Item description for Rightly Divided: Readings in Biblical Hermeneutics by Roy B. Zuck...
Overview Everyone who studies and teaches the Bible has a responsibility to accurately interpret and communicate God's message. Understanding the principles of sound interpretation, therefore, is of vital importance. Pastors, Bible teachers, and anyone who studies the Scriptures will appreciate the helpful guidance of this new collection of contemporary and classic scholarship. "Rightly Divided" brings together the insights of twenty-one experience Bible scholars in the fiels of hermeneutics, providing a basic overview of hermmenuetics and also addressing specific issues of interpretation.
Publishers Description "Be diligent to present yourself approved to God, a worker who does not need to be ashamed, rightly dividing the word of truth.""--2 Timothy 2:15 (NKJV) Everyone who studies and teaches the Bible has a responsibility to accurately interpret and communicate God's message. Understanding the principles of sound interpretation, therefore, is of vital importance. Pastors, Bible teachers, and anyone who studies the Scriptures will appreciate the helpful guidance of this collection of scholarship. Rightly Divided" brings together the insights of twenty-one experienced Bible scholars in the field of hermeneutics, providing a basic overview of hermeneutics and also addressing specific issues of interpretation. Included are chapters by: Darrell L. Bock--"Evangelicals and the Use of the Old Testament in the New" G. B. Caird--"Ambiguity in the Bible" Norman Geisler--"The Relation of Purpose and Meaning in Interpreting Scripture" Walter C. Kaiser Jr.--"Issues in Contemporary Hermeneutics" I. Howard Marshall--"The Holy Spirit and the Interpretation of Scripture" J. Robertson McQuilken--"Identifying the Audience God Intended" Bernard Ramm--"The Devotional and Practical Use of the Bible" Roy B. Zuck--"The What and Why of Bible Interpretation"
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Studio: Kregel Academic & Professional
Est. Packaging Dimensions: Length: 8.4" Width: 5.5" Height: 0.9" Weight: 0.95 lbs.
Release Date Dec 2, 1996
Publisher Kregel Academic & Professional
ISBN 0825440998 ISBN13 9780825440991
Reviews - What do customers think about Rightly Divided: Readings in Biblical Hermeneutics?
Excellent anthology of contemporary hermeneutic issues Dec 14, 2000
Philip: "Do you understand what you are reading?" Ethiopian eunuch: "How could I unless someone guides me?" - Acts 8:30,31
The writings of some of the greatest exegetes today have been compiled and organized for a great introductory treatment of some contemporary hermeneutical issues. The theme of this book is largely an answer to the two questions - 1) Does the Bible, that was written centuries ago to specific audiences, have a relevant meaning for us today? and 2) If so, how do we go about the process of finding this meaning?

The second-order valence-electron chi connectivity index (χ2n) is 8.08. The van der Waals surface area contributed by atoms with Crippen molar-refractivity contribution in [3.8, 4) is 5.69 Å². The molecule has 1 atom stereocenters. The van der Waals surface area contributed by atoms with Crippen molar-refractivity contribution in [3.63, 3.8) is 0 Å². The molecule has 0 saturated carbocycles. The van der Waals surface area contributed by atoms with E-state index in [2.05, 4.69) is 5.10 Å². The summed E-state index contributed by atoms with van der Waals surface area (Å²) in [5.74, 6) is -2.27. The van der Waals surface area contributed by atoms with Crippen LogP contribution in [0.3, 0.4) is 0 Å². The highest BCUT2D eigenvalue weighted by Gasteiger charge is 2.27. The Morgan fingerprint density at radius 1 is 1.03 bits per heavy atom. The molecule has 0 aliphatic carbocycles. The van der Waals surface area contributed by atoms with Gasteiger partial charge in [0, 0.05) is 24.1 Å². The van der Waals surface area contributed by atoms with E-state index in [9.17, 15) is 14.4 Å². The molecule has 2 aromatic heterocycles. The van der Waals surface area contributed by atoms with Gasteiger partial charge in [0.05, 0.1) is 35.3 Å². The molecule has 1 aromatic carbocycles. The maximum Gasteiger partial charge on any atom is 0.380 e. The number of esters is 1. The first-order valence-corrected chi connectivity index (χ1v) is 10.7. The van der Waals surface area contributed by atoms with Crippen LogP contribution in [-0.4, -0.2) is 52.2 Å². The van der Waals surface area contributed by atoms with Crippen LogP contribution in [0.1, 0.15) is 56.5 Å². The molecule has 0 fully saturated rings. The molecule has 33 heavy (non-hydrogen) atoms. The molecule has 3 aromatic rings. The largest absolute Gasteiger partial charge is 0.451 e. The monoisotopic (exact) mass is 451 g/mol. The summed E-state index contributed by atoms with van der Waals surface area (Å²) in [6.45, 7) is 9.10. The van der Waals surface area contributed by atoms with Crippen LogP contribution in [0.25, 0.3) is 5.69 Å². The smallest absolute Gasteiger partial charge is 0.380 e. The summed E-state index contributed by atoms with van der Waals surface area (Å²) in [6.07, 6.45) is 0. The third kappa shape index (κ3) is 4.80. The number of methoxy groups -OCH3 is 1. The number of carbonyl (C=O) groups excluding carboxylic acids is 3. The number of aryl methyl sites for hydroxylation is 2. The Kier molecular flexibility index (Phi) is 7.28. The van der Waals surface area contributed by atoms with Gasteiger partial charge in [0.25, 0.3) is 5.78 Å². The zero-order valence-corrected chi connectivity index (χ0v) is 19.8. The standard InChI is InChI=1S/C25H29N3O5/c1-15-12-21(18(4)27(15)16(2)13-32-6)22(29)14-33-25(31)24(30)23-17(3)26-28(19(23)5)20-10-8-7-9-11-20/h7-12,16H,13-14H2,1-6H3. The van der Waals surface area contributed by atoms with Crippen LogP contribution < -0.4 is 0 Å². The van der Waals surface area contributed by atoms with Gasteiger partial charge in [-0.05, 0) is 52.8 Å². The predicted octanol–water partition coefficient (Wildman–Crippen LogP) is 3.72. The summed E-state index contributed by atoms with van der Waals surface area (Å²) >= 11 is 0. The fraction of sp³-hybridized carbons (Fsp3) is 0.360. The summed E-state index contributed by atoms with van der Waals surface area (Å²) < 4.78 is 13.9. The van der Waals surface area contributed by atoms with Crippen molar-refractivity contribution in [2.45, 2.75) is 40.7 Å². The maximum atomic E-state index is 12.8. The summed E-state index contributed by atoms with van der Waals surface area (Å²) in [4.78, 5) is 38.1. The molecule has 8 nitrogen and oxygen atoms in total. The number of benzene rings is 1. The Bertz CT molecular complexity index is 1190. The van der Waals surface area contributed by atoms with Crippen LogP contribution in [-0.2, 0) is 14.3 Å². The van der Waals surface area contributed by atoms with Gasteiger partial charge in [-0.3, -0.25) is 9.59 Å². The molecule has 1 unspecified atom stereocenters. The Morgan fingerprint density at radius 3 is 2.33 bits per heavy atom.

In the first section entitled "Introductory Issues" a few of the topics discussed are the interpretation of the Bible as any rational, intelligent, moral being would interpret any document; the role of the Holy Spirit in Bible interpretation; and how to interpret the Bible knowing that we all begin the process with different presuppositions. The topic of the "hermeneutical spiral" in chapter six (Klein, Blomberg, & Hubbard) was enlightening since every person approaches the Bible from different backgrounds, cultures, views, etc. The hermeneutical spiral is a tool to make us aware of false and helpful preunderstandings so we can interpret the Bible accurately.
The second section is called "Language and Meaning" and covers topics such as the need to recognize the significance of the Biblical languages and the emphasis of context; figures of speech; and there is a defense of the single intended meaning of Scripture even though there is dual authorship (God/man). Chapter eleven (Geisler) was a defense and explanation that we must find the meaning of a passage from the text itself as opposed to determining the meaning of the text because of some perceived purpose for which the writer was writing. The "why", which is the author's purpose, must be determined by "what" the author expressed, which is the author's meaning. "What the author meant is expressed in the text. The writings are inspired, not the thoughts in the author's mind" (p. 144).
The third section deals with "The Old Testament in the New". This section would be of interest to those who want to have a better understanding of how the different camps - reformed, dispensationalism, and progressive dispensationalism deal with the relationship between the Old and the New Testaments. There are also some chapters dealing with the quotations of NT writers from the OT. These discussions deal with paraphrasing, quoting from the LXX (Greek version of the OT), allusions to the OT, etc.
The final section covers the application of the text today and is named "Cultural Relevance and Personal Application". The main issue we deal with in applying a text of Scripture to our culture today is this - Which do we observe, the specific application that we see in the text or the principle behind the observance or exhortation? The task of the exegete is to determine the audience that was addressed and then to discover whether the text deals with a culturally specific, personally specific, or conditional exhortation, promise, etc. I found this last section to be the most intriguing since it seems to me that this is perhaps the most commonly discussed hermeneutical issue among groups of Christians on both sides of the coin.
The diversity of the contributors of this work and the relevance with which they wrote about contemporary issues accomplished the stated purpose of Zuck which was to "provoke further thinking and provide important guidelines for everyone involved in interpreting or 'rightly dividing' the Word of God" (p.4).